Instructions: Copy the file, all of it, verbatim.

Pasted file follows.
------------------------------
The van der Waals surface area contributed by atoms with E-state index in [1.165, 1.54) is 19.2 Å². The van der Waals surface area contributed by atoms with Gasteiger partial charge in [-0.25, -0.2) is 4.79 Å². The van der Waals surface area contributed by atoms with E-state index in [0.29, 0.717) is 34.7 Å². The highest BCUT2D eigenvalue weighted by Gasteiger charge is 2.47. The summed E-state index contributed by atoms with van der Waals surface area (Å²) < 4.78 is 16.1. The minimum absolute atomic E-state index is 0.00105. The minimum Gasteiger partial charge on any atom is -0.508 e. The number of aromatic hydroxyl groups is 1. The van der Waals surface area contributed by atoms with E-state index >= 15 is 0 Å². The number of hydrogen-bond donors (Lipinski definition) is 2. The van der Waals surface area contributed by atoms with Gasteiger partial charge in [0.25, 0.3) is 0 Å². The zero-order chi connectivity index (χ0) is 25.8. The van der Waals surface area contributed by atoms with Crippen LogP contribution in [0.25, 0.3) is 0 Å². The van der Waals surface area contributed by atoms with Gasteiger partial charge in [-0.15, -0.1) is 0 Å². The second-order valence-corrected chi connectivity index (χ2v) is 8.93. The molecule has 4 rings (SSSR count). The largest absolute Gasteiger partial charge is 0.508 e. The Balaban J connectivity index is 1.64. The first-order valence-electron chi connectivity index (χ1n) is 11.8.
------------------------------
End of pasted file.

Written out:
The van der Waals surface area contributed by atoms with E-state index in [1.165, 1.54) is 19.2 Å². The van der Waals surface area contributed by atoms with Gasteiger partial charge in [-0.25, -0.2) is 4.79 Å². The van der Waals surface area contributed by atoms with E-state index in [0.29, 0.717) is 34.7 Å². The highest BCUT2D eigenvalue weighted by Gasteiger charge is 2.47. The summed E-state index contributed by atoms with van der Waals surface area (Å²) < 4.78 is 16.1. The minimum absolute atomic E-state index is 0.00105. The minimum Gasteiger partial charge on any atom is -0.508 e. The number of aromatic hydroxyl groups is 1. The van der Waals surface area contributed by atoms with E-state index >= 15 is 0 Å². The number of hydrogen-bond donors (Lipinski definition) is 2. The van der Waals surface area contributed by atoms with Gasteiger partial charge in [0.25, 0.3) is 0 Å². The zero-order chi connectivity index (χ0) is 25.8. The van der Waals surface area contributed by atoms with Crippen LogP contribution in [0.25, 0.3) is 0 Å². The van der Waals surface area contributed by atoms with Gasteiger partial charge in [-0.15, -0.1) is 0 Å². The second-order valence-corrected chi connectivity index (χ2v) is 8.93. The molecule has 4 rings (SSSR count). The largest absolute Gasteiger partial charge is 0.508 e. The Balaban J connectivity index is 1.64. The first-order valence-electron chi connectivity index (χ1n) is 11.8.